Will Power is easily the best driver in IndyCar right now. He’s been the best driver in IndyCar since joining Team Penske in 2009. However, he hasn’t been able to seal the deal and win the IndyCar Series championship. His poor form on ovals and an occasional bout of bad luck has resulted in him finishing in the top five in each of the last four seasons and three-straight runner-up finishes from 2010 to 2012.
Unfortunately for the IndyCar series field, Power seems to have found his oval form. He finished 8th in the 500, 2nd in Texas and a blocking penalty away from a podium or even a win in Pocono. The final stretch of the 2014 IndyCar Series season seems to be the start of a coronation as Will Power won the Wisconsin 250 and stretched his championship lead.
To even attempt to summarize this race would be a colossal waste of your time. Power led four times for 229 of the race’s 250 laps. Each time he lost the lead was on an exchange of pit stops. Only once did he not cycle through to the front. That was when Tony Kanaan short pitted to gain the advantage from fresh tires. Power was too fast, though, and was able to power by TK to regain the lead. They had an epic side-by-side duel after a restart but nobody had anything on Power.
The win was Power’s third of the season and officially snapped his summer slump. Juan Montoya finished in 2nd after a slow final pit stop delayed Tony Kanaan and dropped him to 3rd. Mind you, many would argue that Montoya shouldn’t have finished second but rather should have been penalized for hitting his tire on a pit stop early in the race. A drive-through penalty would have certainly taken him out of contention for the podium.
Scott Dixon finished in 4th. Josef Newgarden pitted late for fuel, took four fresh tires at the same time and sliced his way from 12th and one lap down to 5th and on the lead lap over the final 13 laps. That was a hero’s run and that kid has all the talent in the world. Ryan Briscoe was Newgarden’s final victim with a Lap 249 pass relegating him to 6th. Simon Pagenaud had what most would consider a good day in 7th but it didn’t help him in his championship hunt. Teammate Mikhail Aleshin finished 8th. Ed Carpenter crossed the line 9th. And Jack Hawksworth rounded out the top ten.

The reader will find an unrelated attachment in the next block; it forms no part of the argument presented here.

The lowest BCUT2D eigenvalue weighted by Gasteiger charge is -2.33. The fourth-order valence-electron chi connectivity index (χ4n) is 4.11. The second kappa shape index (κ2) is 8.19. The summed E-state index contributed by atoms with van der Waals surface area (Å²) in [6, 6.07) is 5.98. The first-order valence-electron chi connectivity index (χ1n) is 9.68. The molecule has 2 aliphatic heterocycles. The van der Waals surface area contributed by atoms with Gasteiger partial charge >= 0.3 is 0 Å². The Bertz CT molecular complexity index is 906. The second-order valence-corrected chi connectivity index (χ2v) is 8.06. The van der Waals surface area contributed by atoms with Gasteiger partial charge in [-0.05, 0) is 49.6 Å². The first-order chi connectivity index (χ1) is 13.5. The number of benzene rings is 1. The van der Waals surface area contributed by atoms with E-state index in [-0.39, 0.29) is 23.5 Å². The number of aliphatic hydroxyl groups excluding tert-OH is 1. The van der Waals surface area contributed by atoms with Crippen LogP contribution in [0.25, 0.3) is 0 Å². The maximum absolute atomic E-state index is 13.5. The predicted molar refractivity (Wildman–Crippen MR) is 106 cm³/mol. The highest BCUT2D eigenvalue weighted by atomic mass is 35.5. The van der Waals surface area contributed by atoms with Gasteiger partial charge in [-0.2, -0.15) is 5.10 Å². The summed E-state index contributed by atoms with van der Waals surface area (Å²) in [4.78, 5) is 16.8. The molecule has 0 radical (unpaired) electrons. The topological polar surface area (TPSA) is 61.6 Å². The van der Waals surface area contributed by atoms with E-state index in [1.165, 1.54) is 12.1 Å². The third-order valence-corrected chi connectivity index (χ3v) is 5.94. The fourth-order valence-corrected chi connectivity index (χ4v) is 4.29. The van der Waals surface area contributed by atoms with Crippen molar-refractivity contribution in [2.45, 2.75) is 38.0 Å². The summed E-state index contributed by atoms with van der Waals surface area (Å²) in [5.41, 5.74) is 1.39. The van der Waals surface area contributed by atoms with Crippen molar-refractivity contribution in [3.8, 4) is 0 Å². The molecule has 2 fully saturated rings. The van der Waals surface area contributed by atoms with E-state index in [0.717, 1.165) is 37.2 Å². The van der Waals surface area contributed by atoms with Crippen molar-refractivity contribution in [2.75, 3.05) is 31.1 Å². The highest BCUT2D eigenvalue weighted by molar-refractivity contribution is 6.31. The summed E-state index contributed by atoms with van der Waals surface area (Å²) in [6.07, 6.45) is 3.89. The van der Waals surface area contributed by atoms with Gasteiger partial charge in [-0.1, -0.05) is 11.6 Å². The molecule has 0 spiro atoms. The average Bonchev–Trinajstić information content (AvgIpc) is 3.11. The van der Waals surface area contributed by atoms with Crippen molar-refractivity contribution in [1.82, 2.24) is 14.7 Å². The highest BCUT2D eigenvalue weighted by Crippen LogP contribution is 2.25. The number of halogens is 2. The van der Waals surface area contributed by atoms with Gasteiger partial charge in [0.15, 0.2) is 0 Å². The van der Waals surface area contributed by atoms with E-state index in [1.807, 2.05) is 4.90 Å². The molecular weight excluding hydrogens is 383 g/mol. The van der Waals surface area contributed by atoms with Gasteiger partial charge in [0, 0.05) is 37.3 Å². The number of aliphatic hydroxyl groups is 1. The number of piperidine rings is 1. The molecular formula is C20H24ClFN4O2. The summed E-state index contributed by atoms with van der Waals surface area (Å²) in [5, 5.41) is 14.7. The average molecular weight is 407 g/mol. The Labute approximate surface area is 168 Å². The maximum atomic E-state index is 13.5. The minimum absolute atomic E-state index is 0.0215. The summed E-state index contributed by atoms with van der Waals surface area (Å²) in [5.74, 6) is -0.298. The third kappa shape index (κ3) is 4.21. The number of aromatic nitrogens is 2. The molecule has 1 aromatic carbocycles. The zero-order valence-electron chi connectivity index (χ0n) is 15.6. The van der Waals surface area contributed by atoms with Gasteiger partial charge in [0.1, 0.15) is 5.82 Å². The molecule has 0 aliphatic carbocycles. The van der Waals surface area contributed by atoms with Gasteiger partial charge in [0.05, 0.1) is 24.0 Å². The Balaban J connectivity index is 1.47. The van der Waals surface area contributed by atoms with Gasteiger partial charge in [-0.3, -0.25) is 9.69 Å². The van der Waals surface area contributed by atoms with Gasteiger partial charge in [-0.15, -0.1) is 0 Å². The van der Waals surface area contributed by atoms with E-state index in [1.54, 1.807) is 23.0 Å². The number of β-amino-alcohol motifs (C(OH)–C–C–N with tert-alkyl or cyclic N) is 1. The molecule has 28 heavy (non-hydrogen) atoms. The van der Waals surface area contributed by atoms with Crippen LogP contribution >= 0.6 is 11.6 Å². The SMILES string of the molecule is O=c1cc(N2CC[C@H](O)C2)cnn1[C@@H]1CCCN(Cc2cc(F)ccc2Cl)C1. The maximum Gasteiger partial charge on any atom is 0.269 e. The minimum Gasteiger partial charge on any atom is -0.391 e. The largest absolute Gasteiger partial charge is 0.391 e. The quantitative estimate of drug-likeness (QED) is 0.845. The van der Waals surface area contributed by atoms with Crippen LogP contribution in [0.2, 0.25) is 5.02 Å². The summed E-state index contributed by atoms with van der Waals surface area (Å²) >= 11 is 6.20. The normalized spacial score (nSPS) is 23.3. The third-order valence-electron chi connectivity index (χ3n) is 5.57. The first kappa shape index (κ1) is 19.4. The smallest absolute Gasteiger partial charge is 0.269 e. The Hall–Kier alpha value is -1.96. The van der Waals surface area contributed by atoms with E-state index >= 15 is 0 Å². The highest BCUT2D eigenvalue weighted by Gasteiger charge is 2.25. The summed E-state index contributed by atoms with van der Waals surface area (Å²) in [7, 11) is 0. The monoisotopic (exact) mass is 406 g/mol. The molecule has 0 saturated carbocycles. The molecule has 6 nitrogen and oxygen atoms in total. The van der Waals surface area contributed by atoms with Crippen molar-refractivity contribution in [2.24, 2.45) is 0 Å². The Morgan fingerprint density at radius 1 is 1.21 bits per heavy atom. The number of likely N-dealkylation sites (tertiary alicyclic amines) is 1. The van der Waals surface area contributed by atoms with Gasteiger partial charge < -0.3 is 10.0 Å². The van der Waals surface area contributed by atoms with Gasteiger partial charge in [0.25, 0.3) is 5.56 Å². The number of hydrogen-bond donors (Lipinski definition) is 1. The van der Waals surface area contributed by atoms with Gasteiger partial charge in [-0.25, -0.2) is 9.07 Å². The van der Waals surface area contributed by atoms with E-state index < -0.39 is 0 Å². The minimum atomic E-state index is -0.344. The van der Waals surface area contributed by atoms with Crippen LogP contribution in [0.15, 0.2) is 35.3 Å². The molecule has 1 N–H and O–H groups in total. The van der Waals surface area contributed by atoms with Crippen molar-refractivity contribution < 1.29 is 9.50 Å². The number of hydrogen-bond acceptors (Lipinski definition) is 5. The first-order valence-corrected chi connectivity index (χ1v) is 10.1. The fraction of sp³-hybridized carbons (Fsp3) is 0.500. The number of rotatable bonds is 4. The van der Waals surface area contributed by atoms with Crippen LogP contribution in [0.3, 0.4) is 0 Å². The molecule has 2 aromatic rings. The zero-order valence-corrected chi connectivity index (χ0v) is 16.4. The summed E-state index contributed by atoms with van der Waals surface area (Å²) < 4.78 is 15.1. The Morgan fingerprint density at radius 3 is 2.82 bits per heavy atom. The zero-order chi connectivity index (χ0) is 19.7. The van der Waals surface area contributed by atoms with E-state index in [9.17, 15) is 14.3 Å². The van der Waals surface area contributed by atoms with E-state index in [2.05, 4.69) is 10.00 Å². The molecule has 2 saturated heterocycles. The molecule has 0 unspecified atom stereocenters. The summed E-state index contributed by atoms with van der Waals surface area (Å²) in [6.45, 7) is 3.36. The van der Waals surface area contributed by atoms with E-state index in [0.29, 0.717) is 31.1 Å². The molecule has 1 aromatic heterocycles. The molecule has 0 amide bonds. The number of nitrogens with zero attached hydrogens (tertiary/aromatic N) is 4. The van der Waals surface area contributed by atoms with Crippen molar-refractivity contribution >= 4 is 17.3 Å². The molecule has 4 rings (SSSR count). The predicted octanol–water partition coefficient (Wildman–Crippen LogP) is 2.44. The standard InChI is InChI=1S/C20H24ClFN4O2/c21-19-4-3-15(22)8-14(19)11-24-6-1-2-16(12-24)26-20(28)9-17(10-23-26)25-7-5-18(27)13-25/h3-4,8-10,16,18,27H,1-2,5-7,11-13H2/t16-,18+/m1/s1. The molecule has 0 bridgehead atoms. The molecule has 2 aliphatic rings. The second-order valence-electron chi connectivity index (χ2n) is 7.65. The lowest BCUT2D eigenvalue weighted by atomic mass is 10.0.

With the win, Power blew the championship wide open. His win and Helio’s 11th place finish means that his championship lead went from four points to 39 points. Castroneves isn’t out of this by any stretch with two races to go and a double-points race to close out the season in Fontana. Right now, though, it looks like he’s going to need to handily beat Power in the final race of the season to win the championship.
Simon Pagenaud and Ryan Hunter-Reay went from longshots for the championship to right out of it. They’re now 92 and 108 points behind the championship leader, respectively. While there are still enough points for them to win the title, I wouldn’t hold my breath. There’s always next season.
It’s been only a couple of weeks since Mid-Ohio but there’s a heck of a lot of silly season news happening.
After a championship and an Indy 500 together and with no other top rides open heading into 2015, it wasn’t a surprise that Ryan Hunter-Reay re-signed with Andretti Autosport.
RHR and his primary sponsor DHL have inked with AA in a multi-year contract that is reported to go through the 2017 season. Since joining AA in 2010, he’s won 11 races and the 2012 championship. DHL has been on the side of Hunter-Reay’s car since 2011 so they’ve been around for 10 wins, the championship and the 500.
Still up in the air is the status of the #27 car currently occupied by James Hinchcliffe. However, since Mid-Ohio, rumours have popped up that Honda is very interested in keeping Simon Pagenaud in the fold. That might even include an opportunity in Formula One with a Honda-powered team. Honda is looking at getting Simon an opportunity to test their new F1 engine which would mean an opportunity driving for McLaren. You have to think that any future IndyCar contract would have to have an escape clause for him to jump to F1 or a test/reserve role with an F1 team.